Every Pixar Movie Ranked

Pixar Animation Studios is one of the world’s leading feature animation houses. The studio, which started in computer graphics in 1986, was once a pretender to the Disney throne but built a legacy for itself that was so critically-acclaimed and popular that the House of Mouse had to forgo a simple partnership and instead buy the company outright for $7.4billion in 2006.

The studio’s now iconic brand of 3D computer animation changed studio animation across the world forever, even causing industry leaders Disney to change from 2D into 3D over the course of the 2000s. Among Pixar’s many hits and acclaimed award winners are Toy Story, the film that changed it all, and Monsters, Inc., Finding Nemo, Wall-E, Up, Coco, and Soul.

In this edition of Ranked, we here at the Film Magazine have teamed our writers up to complete a joint ranking of Pixar Animation Studios’ feature offerings, judging each film in terms of enjoyability, resonance, longevity, critical acclaim, and artistry.

Written by Mark Carnochan (MC), Jacob Davis (JD), Katie Doyle (KD), Martha Lane (ML), Sam Sewell-Peterson (SSP), and Joseph Wade (JW), these are the Pixar Animation Movies Ranked.

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27. Lightyear (2022)

Budget: $200million
Box Office: $226.4million
Director: Angus MacLane

Coming out of the lockdown era that had forced many Pixar releases directly to Disney Plus (thus skewing their box office totals), the so-called “2nd Disney Studio” needed a big win with Lightyear that just didn’t come. It barely made its budget back, and with promotional costs taken into account actually made a loss for its parent company. The film was Toy Story, but not quite; a spin-off origin narrative explaining what the Buzz Lightyear toy was based on, a movie from the world of the Toy Story movies. In it, Buzz Lightyear (Chris Evans) fought a mysterious power-hungry evil force, finding his own ragtag group on a quest across galaxies to cement himself as a legend and save humankind.

Conceptually, Lightyear isn’t unlike many other Pixar movies: an underappreciated but cocky hero is humbled before achieving greatness with the only people (or creatures) that are willing to put up with him. This in-movie predictability, paired with the lack of clarity pre-release regarding exactly what Lightyear was, curtailed all of the usual Toy Story-universe excitement. It looks shiny, and some high-contrast space battles make for stunning sequences, while there is enough by way of stakes and twists to ensure an enjoyable time, but Lightyear was a cash-in and people could sense it; an expensive version of those direct-to-video Disney movies from the 1990s.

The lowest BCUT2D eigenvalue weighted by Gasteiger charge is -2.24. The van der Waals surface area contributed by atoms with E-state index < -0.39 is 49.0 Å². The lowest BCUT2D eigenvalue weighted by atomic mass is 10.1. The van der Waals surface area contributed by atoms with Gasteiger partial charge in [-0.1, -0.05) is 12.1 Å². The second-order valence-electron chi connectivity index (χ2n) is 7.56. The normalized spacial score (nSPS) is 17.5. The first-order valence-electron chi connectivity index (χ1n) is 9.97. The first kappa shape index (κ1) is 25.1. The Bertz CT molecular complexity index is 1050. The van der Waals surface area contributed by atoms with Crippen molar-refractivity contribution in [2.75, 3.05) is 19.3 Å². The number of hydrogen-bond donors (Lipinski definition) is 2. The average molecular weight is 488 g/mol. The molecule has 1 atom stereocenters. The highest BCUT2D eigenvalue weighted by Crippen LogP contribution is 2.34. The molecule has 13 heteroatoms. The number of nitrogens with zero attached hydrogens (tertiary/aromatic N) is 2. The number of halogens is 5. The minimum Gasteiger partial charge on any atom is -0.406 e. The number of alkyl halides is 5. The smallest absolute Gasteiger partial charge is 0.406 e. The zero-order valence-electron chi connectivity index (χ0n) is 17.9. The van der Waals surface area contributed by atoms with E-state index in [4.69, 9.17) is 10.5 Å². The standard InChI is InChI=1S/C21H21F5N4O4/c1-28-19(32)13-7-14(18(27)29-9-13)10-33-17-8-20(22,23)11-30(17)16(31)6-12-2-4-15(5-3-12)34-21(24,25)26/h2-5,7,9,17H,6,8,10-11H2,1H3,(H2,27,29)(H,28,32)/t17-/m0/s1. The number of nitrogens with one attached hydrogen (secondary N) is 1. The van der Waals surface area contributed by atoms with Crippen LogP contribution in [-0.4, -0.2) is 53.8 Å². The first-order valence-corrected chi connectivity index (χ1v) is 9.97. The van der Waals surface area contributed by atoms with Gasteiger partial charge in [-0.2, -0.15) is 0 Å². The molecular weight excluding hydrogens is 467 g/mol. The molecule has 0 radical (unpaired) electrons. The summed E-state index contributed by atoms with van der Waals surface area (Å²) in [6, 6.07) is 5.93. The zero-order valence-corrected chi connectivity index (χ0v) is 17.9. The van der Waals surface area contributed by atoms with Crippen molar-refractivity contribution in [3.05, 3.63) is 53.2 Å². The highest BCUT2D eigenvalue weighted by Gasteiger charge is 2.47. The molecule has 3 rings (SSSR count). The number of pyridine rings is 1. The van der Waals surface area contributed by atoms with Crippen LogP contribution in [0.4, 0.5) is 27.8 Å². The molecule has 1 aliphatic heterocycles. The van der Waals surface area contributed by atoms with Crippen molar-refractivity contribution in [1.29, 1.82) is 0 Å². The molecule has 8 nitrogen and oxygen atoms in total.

26. Cars 3 (2017)

Budget: $175million
Box Office: $383.9million
Director: Brian Fee

By 2017, the only reason Pixar were forcing out new Cars instalments is because parent company Disney wanted some of those sweet merchandise profits. In 2011, following the release of Cars 2, Pixar revealed that the Cars franchise had made the company more than $10billion; current figures aren’t available, but even with a large curtailing of revenue, this franchise would be one of the most profitable film franchises of all time. In this fairly inconsequential film, Lightning McQueen plays the archetypal old sportsperson inspired to return for one last shot at glory. It isn’t quite Rocky Balboa, which isn’t even exceptional in the first place, but some of the animation is leaps beyond what was on offer in the first film.

Those charged with gifting this cash-grab with some kind of meaning or heart certainly tried – a feminist subplot indicated society’s advances in representation (both in sports and movies) in the decade since the original film and McQueen’s return to the spotlight held weight for those who enjoyed the original Cars movies – but these strangely designed cars were seemingly only ever destined for children’s bedrooms, the imaginations of those who played with the toys far outliving the impact or influence of this less-than stellar Pixar offering.


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